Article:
During the pre-dawn hours of daylight saving time, the sidewalks of Charleston, S.C., were pulsing with the flurry of discombobulated people who had spent their extra hour out at the bars. My friend, Harry, swung me onto a side street en route to my brother's house. We dipped through an opening in the trees and walked across a parking lot toward a small, obscure building.
I faced the closest wall, black-painted and splashed with street lights. All the way across its length were columns of white words: "Before I die I want to..." Etched into the wall was a sweep of color and varying ambitions by faceless people who had made it here before me.
For all the times I have returned to this holy city, with church spires rising at every angle of the eye, I have never encountered a wall that I was invited to scrawl with graffiti. Later I learned this was a legitimate invitation. The wall I stood before belonged to the Redux Contemporary Art Center. The curators seek to redesign the local art community through displays of contemporary art by risk-taking artists, according to the Redux website. "Before I Die" is an exhibit by Nicole Diefenbach and the sixth mural to grace the building's outer walls. The Redux curators describe the exhibit as "an interactive public art project where we can discover the ambitions of the people around us."
It's a risk to let others superimpose their visions onto your own. Yet I've seen that it works in art. I've witnessed the alfresco version of a risk. So why can an entire city of people make this flourish when it seems our campus cannot?
This semester, The Collegian's opinion pages have been riddled with impassioned responses to separate columns about women and dress, and, most recently, religion. And it has been wonderful to have a full Gmail inbox with waves of submissions and to see students interacting through written debate. But I hope this has not led to a loss of communal spirit. I've listened to many friends lately lamenting their views that campus lacks diversity, that materialism is rampant.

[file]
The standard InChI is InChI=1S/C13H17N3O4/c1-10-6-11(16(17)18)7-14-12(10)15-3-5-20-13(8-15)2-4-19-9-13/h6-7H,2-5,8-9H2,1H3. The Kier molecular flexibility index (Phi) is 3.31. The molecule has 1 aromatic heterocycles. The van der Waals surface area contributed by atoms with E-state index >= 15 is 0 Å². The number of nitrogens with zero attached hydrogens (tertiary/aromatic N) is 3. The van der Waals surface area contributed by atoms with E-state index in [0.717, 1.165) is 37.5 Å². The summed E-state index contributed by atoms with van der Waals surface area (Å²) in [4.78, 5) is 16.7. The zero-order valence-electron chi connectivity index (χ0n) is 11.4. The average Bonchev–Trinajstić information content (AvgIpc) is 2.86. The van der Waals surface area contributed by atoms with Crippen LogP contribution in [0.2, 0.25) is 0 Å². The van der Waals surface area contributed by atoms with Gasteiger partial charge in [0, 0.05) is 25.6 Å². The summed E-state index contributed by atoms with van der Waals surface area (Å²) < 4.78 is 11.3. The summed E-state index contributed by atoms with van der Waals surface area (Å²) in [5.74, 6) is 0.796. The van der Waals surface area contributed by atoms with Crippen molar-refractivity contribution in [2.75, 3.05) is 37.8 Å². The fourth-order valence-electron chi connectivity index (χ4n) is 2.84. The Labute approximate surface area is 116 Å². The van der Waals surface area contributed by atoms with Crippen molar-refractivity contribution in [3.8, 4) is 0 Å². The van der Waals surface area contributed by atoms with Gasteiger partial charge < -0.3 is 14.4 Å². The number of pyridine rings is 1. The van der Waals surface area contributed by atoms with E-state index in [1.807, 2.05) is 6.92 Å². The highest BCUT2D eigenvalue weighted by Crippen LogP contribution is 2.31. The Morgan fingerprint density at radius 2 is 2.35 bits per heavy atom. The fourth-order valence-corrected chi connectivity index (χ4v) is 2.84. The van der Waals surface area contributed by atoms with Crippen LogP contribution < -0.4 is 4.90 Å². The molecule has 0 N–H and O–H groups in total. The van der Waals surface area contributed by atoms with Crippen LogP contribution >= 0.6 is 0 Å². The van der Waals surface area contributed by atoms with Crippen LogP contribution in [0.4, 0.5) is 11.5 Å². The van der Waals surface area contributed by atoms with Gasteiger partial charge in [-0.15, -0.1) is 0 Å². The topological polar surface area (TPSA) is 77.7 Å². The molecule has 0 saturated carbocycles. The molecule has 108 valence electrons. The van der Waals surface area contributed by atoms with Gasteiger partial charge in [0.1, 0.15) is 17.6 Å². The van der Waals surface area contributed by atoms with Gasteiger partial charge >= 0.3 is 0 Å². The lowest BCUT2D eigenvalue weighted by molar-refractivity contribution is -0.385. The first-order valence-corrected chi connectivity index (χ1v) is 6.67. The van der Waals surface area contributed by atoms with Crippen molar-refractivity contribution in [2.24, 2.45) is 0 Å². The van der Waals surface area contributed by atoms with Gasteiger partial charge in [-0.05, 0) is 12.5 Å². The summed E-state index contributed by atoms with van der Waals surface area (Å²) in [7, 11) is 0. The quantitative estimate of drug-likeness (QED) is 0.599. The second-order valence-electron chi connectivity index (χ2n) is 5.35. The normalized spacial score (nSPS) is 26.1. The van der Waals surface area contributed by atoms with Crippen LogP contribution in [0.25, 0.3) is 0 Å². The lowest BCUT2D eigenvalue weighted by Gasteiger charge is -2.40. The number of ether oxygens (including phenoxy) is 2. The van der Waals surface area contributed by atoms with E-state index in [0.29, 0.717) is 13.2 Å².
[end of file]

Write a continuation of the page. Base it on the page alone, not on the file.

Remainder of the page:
But the opinion pages circulating on campus have shown that we are in fact very different. Although we may mostly wear preppy clothes, drive nice cars and have more than we could ever need, we often seem to overreact when differences in beliefs surface. We are so quick to respond when someone else's words contradict our own thoughts that we forget to really hear what they are saying.
The wall on that side street in Charleston is a display of collective consciousness - dreams are not meant to be erased, only enhanced. Beliefs can be seen the same way. They are like artwork, meant to be seen at eye-level, considered and added to.
On the morning of daylight saving time, Harry's open palm slipped through the light in front of my face. Two pieces of chalk came into focus. "Pick one," he said. I snagged the pink one, twirling it against my fingertips as I returned my stare to the wall. I pressed the tip to the surface and began to write, chalk dust falling like snow that we left for someone else to find.
Support independent student media
You can make a tax-deductible donation by clicking the button below, which takes you to our secure PayPal account. The page is set up to receive contributions in whatever amount you designate. We look forward to using the money we raise to further our mission of providing honest and accurate information to students, faculty, staff, alumni and others in the general public.Donate Now